Preparing Your Toddler for Homeschool

Keep it fun!

Your goal is productive learning and that can be accomplished through many fun methods. But if your child is not easily making the transition to being required to accomplish something, don’t hesitate to bring out some motivators.

A few ideas we’ve used are:

  • Make a chore board of all the different tasks you would like to accomplish in a week with your child then let your child choose which one he would like to do next. Flip over the finished task card once it is done and this way you will move through all your goals for your child while still enabling him to have some options.
  • Let your toddler earn a reward for finishing the tasks. For us, it worked well to have the toddler pick out 6 tasks to do, and when the tasks were finished she earned the privilege of watching some Signing Time (which is also educational).
  • Use even more immediate rewards. When the toddler we were working with had some difficulty with tracing, we brought out fish crackers and set up a story where the fish needed to get home and as she traced the line, the fish followed, when she reached the end she got to eat the fish.

Keep it short

Keep the structured projects short and varied. Your toddler is much more likely to stay engaged for an hour if they have 6-10 short projects in that time, rather than spending all that time tracing letters. You can set them up for longer periods of time with activities they already enjoy such as water play or coloring, but for the structured learning begin small.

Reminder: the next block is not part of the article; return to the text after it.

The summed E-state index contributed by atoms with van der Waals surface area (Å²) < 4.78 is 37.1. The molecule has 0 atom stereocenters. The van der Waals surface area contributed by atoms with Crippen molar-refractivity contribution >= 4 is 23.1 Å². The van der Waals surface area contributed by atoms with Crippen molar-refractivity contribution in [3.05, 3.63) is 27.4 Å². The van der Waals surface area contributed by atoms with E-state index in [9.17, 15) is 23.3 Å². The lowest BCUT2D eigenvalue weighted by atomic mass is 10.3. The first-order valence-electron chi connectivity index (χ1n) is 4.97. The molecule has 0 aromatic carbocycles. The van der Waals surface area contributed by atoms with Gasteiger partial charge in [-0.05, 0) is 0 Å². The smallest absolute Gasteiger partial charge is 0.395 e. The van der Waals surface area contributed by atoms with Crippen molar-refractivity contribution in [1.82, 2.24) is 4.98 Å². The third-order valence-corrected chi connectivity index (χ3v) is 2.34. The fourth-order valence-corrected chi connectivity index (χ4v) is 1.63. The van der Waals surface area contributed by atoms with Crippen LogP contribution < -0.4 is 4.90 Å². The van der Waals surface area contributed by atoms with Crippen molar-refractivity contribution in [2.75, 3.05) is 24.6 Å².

Use all their senses

Don’t get tunnel vision and focus only on “workbook” type tasks, there will be plenty of years for that later. Work to incorporate all their senses as you do different activities.

Some activity ideas:

  • music (dancing, rhythm, listening, playing)
  • art (painting, finger-painting, gluing, cutting, using wiggly eyes and drawing “happy faces,” markers, pencils, play dough)
  • thinking skills (bambinoLUK, puzzles, shape sorters, reading and talking about the what, when, where, why, and how)
  • movement (spinning, running, swinging, hammering, jumping, climbing, dancing)
  • counting (as you put toys away, objects in books, grapes, goldfish crackers, train cars going by)

Keep it flexible

Living for a toddler is learning. New things, experiences, and skills to be learned surround them. Structure is good, but you can relax and enjoy the moment. If you don’t get to puzzles this week, don’t sweat it! If your toddler loves to paint, encourage and expand it! All of life is learning. Have fun and relax!!